Scenes from the New England Hurricane of 1938 (or Great New England Hurricane) (or Long Island Express) (or The Great Hurricane of 1938). Hurricane hitting U.S. Eastern Seaboard on September 21, 1938. The Coast from New Jersey to New England felt its effect. Cars and people drenched with water in streets. Policemen wade through hip deep water. New York is whipped by 70 mile-an-hour winds and the raging sea pouring tons of water far inland. A man retreats from a dock as waves pour water on him. Outcome of hurricane shows broken ships, downed trees, and devastation at the water front in coastal areas including Atlantic City, New London Connecticut, and Long Island. Firemen in New London Connecticut battle fires. Aerial view of destroyed shoreline and beached boats in New London. Broken cars crushed by fallen trees. Crowds gather to look at damage as a lone sentry guards against looting. Boats along the Atlantic Coast are destroyed. A boat is seen on a road in front of Merkel's Delicatessen. View of a train that was derailed by the hurricane on Long Island. Shot of a car that was carried far off a roadway and impaled on an upright beam.
Overseas activities of U.S. Coast Guard in World War 2. View from ship bow in heavy North Atlantic seas. A map shows Greenland. U.S. Coast Guard Coast Guard Cutter in Greenland waters with mountains and snow behind. U.S. Coast Guard officers conferring with Danish Naval officer. James K. Penfield, first United States consul in Greenland, being brought ashore by U.S. Coast Guard officers. Coast Guardsmen supplying food and supplies to natives of Greenland. Views of Greenland's Cryolite mine with men rappelling down its sides. Coast Guardsmen, released from U.S. service, and employed as armed guards, by the Government of Greenland, are seen protecting the Cryolite mine. Topographic survey of Greenland being conducted by Coast Guard personnel. Coast Guard two-place Bi-wing float plane is seen at rest in harbor and then later taking off.. U.S. Coast Guardsmen install, and test fire,a 3 inch gun, to protect a Greenland harbor. Coast guardsmen capture and occupy radio stations planted by Germans in Greenland. Newspaper from December 14,1944 describes how three German Arctic expeditions were broken up by the U.S. Coast Guard. A ship is torpedoed and burns in convoy of ships in North Atlantic Captain of another ship observes through binoculars. Several crew members are rescued from a raft. Coast Guard Cutter fires depth charges. Ships fire deck guns and antiaircraft guns against enemy. Destroyer Escort Savage (DE-386) at sea, manned by U.S. Coast Guard crew.. Admiral Russell R. Waesche decorates Coast Guardsmen. Coast Guard Cutter "Hamilton", the first American warship torpedoed in the Atlantic in WWII. Commandant Russell Waesche gives a statement in Washington D.C.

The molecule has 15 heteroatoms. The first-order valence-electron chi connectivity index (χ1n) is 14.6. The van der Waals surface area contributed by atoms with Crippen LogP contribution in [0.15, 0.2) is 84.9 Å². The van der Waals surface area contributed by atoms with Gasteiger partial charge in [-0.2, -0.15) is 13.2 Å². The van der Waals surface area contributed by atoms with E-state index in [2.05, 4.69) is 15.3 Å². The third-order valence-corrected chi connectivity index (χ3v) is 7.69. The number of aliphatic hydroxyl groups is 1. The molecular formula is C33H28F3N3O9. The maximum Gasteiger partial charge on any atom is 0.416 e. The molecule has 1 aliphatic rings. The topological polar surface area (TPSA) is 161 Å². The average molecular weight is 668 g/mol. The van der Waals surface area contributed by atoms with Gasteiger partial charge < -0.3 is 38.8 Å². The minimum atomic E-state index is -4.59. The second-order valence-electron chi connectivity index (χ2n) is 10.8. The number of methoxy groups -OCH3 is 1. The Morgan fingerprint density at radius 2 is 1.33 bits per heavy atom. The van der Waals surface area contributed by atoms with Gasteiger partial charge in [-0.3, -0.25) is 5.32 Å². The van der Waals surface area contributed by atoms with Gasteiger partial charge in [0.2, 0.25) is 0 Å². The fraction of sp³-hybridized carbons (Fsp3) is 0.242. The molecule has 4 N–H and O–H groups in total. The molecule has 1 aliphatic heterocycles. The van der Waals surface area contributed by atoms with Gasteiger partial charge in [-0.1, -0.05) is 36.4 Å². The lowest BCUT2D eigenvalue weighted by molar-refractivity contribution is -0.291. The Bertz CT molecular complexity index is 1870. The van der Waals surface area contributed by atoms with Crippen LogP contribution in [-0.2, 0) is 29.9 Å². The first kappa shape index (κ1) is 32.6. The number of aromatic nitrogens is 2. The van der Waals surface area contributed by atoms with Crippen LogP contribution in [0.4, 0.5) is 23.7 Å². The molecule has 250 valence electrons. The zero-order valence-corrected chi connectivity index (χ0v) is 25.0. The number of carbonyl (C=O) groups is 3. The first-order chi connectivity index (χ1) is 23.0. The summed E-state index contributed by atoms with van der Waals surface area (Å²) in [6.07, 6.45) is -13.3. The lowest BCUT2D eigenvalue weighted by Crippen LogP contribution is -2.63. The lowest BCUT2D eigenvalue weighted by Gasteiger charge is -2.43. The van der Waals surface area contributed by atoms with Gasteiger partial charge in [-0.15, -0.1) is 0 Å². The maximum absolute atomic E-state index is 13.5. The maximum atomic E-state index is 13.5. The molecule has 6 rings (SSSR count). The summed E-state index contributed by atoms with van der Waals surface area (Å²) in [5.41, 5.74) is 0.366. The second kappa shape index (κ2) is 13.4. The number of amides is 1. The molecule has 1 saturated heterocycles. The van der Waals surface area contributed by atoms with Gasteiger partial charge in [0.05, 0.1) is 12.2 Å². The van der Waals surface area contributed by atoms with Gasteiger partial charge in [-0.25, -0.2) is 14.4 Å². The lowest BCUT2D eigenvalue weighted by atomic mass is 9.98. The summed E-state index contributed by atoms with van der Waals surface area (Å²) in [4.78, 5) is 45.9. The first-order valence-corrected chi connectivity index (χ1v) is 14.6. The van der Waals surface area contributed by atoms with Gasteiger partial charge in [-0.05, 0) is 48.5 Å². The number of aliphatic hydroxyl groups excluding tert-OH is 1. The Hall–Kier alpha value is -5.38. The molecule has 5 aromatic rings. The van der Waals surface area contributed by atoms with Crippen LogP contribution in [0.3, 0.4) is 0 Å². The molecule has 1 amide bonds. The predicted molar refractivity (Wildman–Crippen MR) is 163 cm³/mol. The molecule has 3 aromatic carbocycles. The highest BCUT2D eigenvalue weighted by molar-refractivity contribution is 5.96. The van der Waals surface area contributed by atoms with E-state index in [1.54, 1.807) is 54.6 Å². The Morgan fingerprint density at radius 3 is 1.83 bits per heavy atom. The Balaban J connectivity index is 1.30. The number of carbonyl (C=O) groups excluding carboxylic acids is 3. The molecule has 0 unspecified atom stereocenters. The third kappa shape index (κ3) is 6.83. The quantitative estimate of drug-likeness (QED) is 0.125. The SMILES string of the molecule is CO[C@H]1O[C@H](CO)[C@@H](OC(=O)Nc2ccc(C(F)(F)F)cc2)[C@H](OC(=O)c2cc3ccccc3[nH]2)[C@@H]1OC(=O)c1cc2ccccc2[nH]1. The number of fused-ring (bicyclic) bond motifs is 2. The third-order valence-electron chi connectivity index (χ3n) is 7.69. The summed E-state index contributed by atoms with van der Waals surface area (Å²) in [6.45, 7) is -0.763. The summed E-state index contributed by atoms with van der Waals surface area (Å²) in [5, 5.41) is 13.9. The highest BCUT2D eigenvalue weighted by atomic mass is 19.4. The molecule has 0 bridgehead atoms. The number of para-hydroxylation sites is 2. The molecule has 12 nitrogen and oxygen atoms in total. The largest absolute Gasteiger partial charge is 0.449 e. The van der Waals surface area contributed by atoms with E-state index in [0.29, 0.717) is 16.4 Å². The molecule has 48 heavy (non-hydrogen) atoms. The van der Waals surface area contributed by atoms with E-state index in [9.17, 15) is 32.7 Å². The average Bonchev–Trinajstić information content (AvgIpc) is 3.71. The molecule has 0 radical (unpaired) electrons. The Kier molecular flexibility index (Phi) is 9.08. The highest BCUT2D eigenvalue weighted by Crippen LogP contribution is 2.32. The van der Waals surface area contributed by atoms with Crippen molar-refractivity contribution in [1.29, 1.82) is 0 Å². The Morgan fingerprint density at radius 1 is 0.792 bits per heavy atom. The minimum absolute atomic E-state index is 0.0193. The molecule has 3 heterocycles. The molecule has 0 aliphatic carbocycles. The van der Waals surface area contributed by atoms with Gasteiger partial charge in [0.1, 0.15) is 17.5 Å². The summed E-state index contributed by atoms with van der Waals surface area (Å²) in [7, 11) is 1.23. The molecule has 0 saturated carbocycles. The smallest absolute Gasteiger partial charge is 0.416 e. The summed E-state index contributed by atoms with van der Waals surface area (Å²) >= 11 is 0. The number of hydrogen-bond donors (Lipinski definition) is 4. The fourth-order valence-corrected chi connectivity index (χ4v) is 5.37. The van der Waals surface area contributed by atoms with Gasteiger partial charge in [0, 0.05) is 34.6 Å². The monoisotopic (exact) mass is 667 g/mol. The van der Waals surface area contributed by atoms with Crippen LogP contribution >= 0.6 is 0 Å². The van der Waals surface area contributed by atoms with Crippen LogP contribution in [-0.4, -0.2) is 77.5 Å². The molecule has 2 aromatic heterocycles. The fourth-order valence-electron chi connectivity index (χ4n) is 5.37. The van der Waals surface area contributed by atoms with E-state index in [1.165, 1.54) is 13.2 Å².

Role of the United States Coast Guard. A map shows United States Coast Guard stations along the Atlantic coast near New Orleans. A map indicates the stations and the houses of refuge along the coast. A hurricane leads to destruction and the Coast Guard provides food to the homeless. The injured being treated in a dispensary. Coast Guard stations along the Pacific coast near San Francisco, Seattle and Los Angeles. Stations along Chicago and Cleveland coast. A special station at Louisville, Kentucky.
Animated map shows sailing vessel leaving Coast of United States heading to the British Isles. Next,the Cunard-White Star ocean liner, S.S. Aquitania, is shown underway in the Atlantic, with note that the crossing only takes four days. Animated map shows America and Europe "moving closer together" as a result. Noting that an airplane flew from New York to Paris in 16 hours and 38 minutes, Howard Hughes' Lockheed 14 Super Electra Special aircraft, heavily loaded with fuel, is seen making a difficult takeoff from the short (3500 foot) runway at Floyd Bennett Field, Long Island, on July 10th, 1938, headed to Paris, France on first leg of its round-the-world flight. Glimpse of the aircraft overhead as it sets course for Newfoundland on a Great Circle route to Paris.
Film notes 35th anniversary of Wright Brothers' first flight and reviews advances in transportation brought about by rail and aircraft .An animated map of the United states before the advent of mechanized transport methods. It illustrates the difficult and long overland journey to travel from the East Coast to the West Coast. Travel by horse and wagon over the Santa Fe Trail in 1849 is recreated in a brief film clip. Next, a locomotive is shown pulling a passenger train at high speed along a railroad at the base of a mountain. Animated map charts fairly direct path from Coast to Coast, taking only 4 days by railroad. Next a nearly straight course is traced across the map illustrating the path of an airplane taking only seven and a half hours for the journey. Change of scene shows aerial view of Howard Hughes' Lockheed 14 Super Electra Special, Model 14-N2 ( NX18973), christened "New York World's Fair 1939," in flight over New York harbor with the skyline of Manhattan in the background. Camera follows the plane as it passes over lower Manhattan. The Empire State building is seen prominently with other skyscrapers below the aircraft. This was filmed, on July 14, 1938, as Hughes and his crew were returning from Minneapolis, Minnesota, to Floyd Bennett Field, on Long Island, at the conclusion of their around-the-world flight (circling the Northern Hemisphere) from July 10 - July 14, 1938.
Role of United States Coast Guards. A map shows the location of Coast Guards stations along the Long Island coast and New York sands. Aeriel view of a beach. A ship approaches the coast. A crowded ocean resort as people bathe in the sea. Coast Guard rescues people during accidents on the ocean resort. Yacht and other pleasure crafts at the sea.